THE SUZUKI APPROACH
Lessons are given to children individually in the studio, but preferably in a master class setting where they can watch others and in turn be observed by their peers. Students (and parents) grouped together share in each other’s successes and can help to encourage each other during slumps. In observing other students during their lesson times, learning is multiplied.
Group lessons are another important facet of the Suzuki method. This provides a pleasant way of reviewing technique and repertoire, a chance for the child to play with a group and follow a leader, a place to prepare in front of peers for solo recitals, stimulation through watching and listening to others with more advanced repertoire, opportunities to enrich music theory and ear training skills and of course, it gives the children a chance to interact with other young musicians who share some of their interests, creating a friendly musical community.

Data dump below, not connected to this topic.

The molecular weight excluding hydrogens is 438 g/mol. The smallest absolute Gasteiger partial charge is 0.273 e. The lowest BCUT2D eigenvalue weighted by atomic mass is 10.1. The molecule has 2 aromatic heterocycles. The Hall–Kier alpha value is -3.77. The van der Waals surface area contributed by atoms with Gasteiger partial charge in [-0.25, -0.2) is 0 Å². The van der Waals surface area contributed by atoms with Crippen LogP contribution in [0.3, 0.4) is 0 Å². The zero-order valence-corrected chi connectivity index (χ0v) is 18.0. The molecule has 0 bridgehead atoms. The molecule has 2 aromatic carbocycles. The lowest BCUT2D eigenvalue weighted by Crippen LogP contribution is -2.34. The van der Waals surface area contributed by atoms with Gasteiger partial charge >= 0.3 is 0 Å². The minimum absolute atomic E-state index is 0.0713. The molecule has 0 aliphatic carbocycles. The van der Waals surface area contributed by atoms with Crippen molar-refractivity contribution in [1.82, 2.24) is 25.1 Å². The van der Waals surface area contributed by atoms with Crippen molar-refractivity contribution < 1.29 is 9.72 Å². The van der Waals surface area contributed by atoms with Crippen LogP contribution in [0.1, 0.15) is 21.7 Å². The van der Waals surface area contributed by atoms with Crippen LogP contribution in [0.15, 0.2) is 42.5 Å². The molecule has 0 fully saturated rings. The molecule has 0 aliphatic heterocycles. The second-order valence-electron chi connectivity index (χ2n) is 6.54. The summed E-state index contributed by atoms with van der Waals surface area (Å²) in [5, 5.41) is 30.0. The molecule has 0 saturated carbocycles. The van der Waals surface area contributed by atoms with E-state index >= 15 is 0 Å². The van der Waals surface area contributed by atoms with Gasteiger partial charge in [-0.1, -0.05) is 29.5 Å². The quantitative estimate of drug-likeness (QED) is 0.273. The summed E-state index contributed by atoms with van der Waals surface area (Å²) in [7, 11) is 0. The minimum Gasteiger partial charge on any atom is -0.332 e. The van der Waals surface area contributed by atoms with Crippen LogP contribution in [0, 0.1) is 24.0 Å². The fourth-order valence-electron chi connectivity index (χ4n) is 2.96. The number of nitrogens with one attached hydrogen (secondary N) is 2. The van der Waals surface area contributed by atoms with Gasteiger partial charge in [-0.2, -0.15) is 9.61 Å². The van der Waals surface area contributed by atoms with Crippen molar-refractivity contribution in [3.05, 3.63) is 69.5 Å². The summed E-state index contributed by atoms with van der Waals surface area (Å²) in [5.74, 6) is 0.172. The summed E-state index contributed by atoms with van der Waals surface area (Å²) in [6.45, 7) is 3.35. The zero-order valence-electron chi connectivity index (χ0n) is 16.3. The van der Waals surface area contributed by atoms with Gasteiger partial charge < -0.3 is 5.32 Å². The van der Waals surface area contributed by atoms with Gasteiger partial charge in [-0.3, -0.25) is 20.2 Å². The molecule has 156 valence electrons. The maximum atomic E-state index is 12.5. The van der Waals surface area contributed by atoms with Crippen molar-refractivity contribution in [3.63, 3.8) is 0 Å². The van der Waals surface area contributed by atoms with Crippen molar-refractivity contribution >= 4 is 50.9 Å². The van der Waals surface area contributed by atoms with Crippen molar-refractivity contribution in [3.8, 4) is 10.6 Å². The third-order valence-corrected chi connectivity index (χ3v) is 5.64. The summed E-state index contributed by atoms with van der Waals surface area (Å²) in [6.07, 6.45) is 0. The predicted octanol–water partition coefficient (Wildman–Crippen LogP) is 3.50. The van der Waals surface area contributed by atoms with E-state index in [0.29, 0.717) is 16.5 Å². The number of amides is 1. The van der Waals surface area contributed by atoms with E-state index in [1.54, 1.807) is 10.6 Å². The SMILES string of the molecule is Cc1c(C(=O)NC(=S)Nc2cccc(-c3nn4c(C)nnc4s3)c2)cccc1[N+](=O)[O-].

The Suzuki approach is similar to that of learning the mother tongue. A person is at their most malleable stage when they are young, therefore teaching music should begin as early as possible. A child of 3 may not progress as quickly as a child who begins at 13 years old, but will be more natural as they progress, just as a child will be better able to master a second language while they are younger. That being said, while 3 is better than 13, 103 is still better than 113! Tomorrow is too late, today is just right.